- 6. The traffic flow object checks the appropriate link objects to
determine whether these links have capacity available.
- 7. Each link object checks if there is capacity available. The link
object tells the traffic flow object that there is no capacity available to support
this traffic flow.
- 8. The traffic flow object sets the status to dropped.
- 9. The link object sends a message to the network layer model B
routing table object and asks it to remove the route objects that include this link
- 10. The link object also sends a message to the traffic flow object to
set the status of this traffic flow to dropped.
- 11. The traffic flow object sends a message to the link object in
network layer model A that this link is not supported due to a constraint in
network layer model A.
- 12. The link object also sends a message to the traffic flow object to
set the status of this traffic flow to dropped
- 13. The link object in network layer model A deletes itself.
Figure 7 illustrates how a traffic flow object, which is unable to find a
route, can ask the routing table for the reason. The routing table object responds
with a message giving the reason i.e. constraint on lower layer link due to
capacity or financial constraints.
- 1. A traffic flow in network layer model A requires a route from
nodes 2 to 4. The traffic flow object queries the network layer model A routing
table to determine if there is a route available.
- 2. The routing table object checks if there is a route available.
Since there is no route available currently, the routing table object tells the
traffic flow object that there is no route available.
- 3. The traffic flow object requests the reason.
- 4. The routing table object contacts a link object representing the
link in network layer model A.
- 5. The link object contacted in network layer model A queries a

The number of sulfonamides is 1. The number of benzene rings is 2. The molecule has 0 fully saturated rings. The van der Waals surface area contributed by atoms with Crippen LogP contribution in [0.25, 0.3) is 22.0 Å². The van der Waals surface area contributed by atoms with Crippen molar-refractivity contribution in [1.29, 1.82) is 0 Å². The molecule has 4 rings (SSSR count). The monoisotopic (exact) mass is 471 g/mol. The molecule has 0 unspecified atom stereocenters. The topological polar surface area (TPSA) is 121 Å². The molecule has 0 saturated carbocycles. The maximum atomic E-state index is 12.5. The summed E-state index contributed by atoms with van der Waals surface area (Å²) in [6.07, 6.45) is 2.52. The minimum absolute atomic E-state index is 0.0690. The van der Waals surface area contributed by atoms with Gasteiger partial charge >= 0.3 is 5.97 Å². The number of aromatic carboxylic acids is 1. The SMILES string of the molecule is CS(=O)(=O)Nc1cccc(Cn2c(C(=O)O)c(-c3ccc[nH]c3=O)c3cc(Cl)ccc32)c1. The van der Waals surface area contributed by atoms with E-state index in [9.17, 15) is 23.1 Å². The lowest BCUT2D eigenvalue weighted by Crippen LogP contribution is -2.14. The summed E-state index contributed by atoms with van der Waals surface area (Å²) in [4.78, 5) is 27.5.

corresponding link object in network layer model B.
- 6-8. Each object in turn returns the reason, in the form of a constraint
message, to the traffic flow object in network layer model A.
Figures 8 and 9 show the process of creating a link in the upper layer
during the simulation stage. Figure 8 shows the process of creating a link in the
upper layer. The user starts the simulation. The simulation is carried out
without user interaction until completion. Completion occurs when attempts to
route all traffic flows have been carried out.
First, the traffic flow object is created, which then proceeds in step 102
to request a route from the routing table object in the upper layer. The routing
object checks if a route is available for a traffic flow in the upper layer between
nodes i and j.
If no route is available the traffic flow object sends a message, step 104,
to the upper network layer object to say that the there is no route between node i
and j. The process ends.
If a route is available, the traffic flow object obtains the route from nodes
i and j in the upper layer, step 106. A traffic flow object in the upper layer
requests these routes from the routing table object in the upper layer.
The network models contain multiple instances of traffic flow object.
One instance of the traffic flow object in the upper layer gets the route object
from the routing table object in the upper layer. The route object gets the nodes
and links that make up the end-to-end path for between nodes i and j in the
upper layer, step 108.
The traffic flow object checks if there is capacity between nodes i and j
in the upper layer, step 110. This involves checking if there is capacity in each
node and link instance that make up the route object. If there is capacity then
capacity usage data is updated with the traffic flow characteristics for each of
the node and link objects which the traffic flow traverses, step 112. The process
If there is no capacity then the traffic flow object needs to create new
capacity, step 114. The traffic flow object checks to see if this is the lowest
layer, step 116. If it is the lowest layer then it attempts to create the capacity
without having to check for capacity in the lower layers, step 120.
If this is not the lowest layer then the capacity is requested from the next
lower layer, step 118. Figure 9 represents the process of routing and consuming
links at the next lower layer, and the procedure is similar to that described in
relation to the upper layer in Figure 8. For the sake of brevity, the description of
processing used in relation to Figure 8 should be taken to apply here, and
corresponding steps are labelled with the same reference numerals, incremented
by 100. Step 118 involves the traffic flow object in the upper layer attempting
to create an additional link object in the upper layer as described in relation to
Figure 6 above. The new link in the upper layer creates a traffic flow in the